With prolonged exposure to the stressful obligations of parenting four children (with no break and minimal help), the brain begins to deplete its level of Serotonin, a neurotransmitter. As less Serotonin is available for body regulation, we develop more severe depressive symptoms. In the early stages, we have irritability, poor concentration, and social sensitivity. As the condition gets worse, we have sleep problems (brain won’t stop thinking), appetite loss/change, chronic fatigue, emotional exhaustion, social withdrawal, loss of humor, crying spells, emotional/behavioral outbursts, loss of sexual interest, and a sense of gloom and doom. In severe cases, such as yours, our brain speed increases, we become preoccupied with escape/danger/harm/death, we experience physical symptoms such as temperature flushes, and have feelings that our children would be better reared by someone else. We become preoccupied with guilt — things we did and said, ruining the children, etc.

Taking Zoloft is a good start, but probably not enough. Zoloft is a medication designed to increase the availability of Serotonin in the brain. It works very well, but it’s often prescribed at low doses when provided by a family physician or OB/GYN. You were probably provided Zoloft due to symptoms of post-partum depression following the birth of the 18 month old child. With your level of stress, your current dose is clearly not high enough. Some recommendations:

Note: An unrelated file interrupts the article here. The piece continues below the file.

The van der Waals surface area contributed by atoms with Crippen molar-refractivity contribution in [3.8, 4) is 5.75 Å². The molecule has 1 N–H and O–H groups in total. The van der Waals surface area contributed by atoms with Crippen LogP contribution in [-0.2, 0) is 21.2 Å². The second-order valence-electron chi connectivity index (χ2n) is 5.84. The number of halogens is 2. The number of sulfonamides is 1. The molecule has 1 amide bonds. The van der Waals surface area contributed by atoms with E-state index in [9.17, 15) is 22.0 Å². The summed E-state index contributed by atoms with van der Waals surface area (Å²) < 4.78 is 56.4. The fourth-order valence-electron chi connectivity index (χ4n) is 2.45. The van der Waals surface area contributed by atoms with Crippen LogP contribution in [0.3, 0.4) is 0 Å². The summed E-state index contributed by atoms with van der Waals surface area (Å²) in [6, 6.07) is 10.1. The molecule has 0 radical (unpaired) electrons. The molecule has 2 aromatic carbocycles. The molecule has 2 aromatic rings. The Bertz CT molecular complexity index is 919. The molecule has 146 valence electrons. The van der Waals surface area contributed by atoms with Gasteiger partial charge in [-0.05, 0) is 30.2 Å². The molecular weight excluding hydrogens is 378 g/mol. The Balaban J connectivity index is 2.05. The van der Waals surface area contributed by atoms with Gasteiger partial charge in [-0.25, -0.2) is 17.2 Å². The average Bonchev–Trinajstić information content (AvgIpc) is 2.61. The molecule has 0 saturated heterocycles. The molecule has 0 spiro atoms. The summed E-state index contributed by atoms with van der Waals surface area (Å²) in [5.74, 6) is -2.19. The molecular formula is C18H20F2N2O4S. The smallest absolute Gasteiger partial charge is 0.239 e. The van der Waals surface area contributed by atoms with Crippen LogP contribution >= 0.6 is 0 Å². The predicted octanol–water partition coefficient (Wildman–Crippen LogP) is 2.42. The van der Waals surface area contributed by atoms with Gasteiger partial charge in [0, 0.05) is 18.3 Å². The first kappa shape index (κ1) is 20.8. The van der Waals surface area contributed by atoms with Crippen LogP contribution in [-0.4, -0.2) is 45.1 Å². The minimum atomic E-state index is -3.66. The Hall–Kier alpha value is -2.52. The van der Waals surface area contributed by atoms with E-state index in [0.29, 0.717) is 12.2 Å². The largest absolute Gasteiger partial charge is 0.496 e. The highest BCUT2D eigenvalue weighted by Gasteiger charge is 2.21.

• Ask your physician to reconsider the Zoloft by increasing the dosage or switching to a more aggressive antidepressant. If that doesn’t provide some symptom relief, consider consultation with a psychiatrist.
  • Enlist the support of your husband. Don’t worry that he’s indulging the children — just appreciate the break. Also maximize the time out of the home. Have dinner with a friend before your meetings twice a week, that kind of thing.
  • Find a babysitter! You need a break, and your marriage needs the private adult time.
  • Recognize that thoughts of running away from the husband, home and children are normal escape fantasies when under stress. Having such thoughts is a warning, however, that your stress level is so high that impulsive, self-damaging acts are possible. I recently responded to a question from a very stressed individual who left her home one morning and impulsively drove 752 miles (one-way) following one of those escape fantasies. While having escape fantasy is normal, you need to recognize that this is a dangerous time for you. When depressed and stressed, it’s not a good time to make life-changing decisions.
  • Remember that stress increases and amplifies our resentment, bitterness, and anger. During this time, until you stabilize the symptoms, you may be prone to overreacting to the children, yelling and screaming, or punishing too severely. If your children make you upset, before doing anything, activate a one-to-three minute kitchen timer. Decide what to do when the timer goes off — not before. This will reduce the chances of an impulsive reaction you will regret later.
  • Continue your 12-step meetings but also consider adding a counselor for parenting and personal stressors. 12-step meetings are often topic-focused, and you could benefit from counseling that is focused on your specific stresses and issues.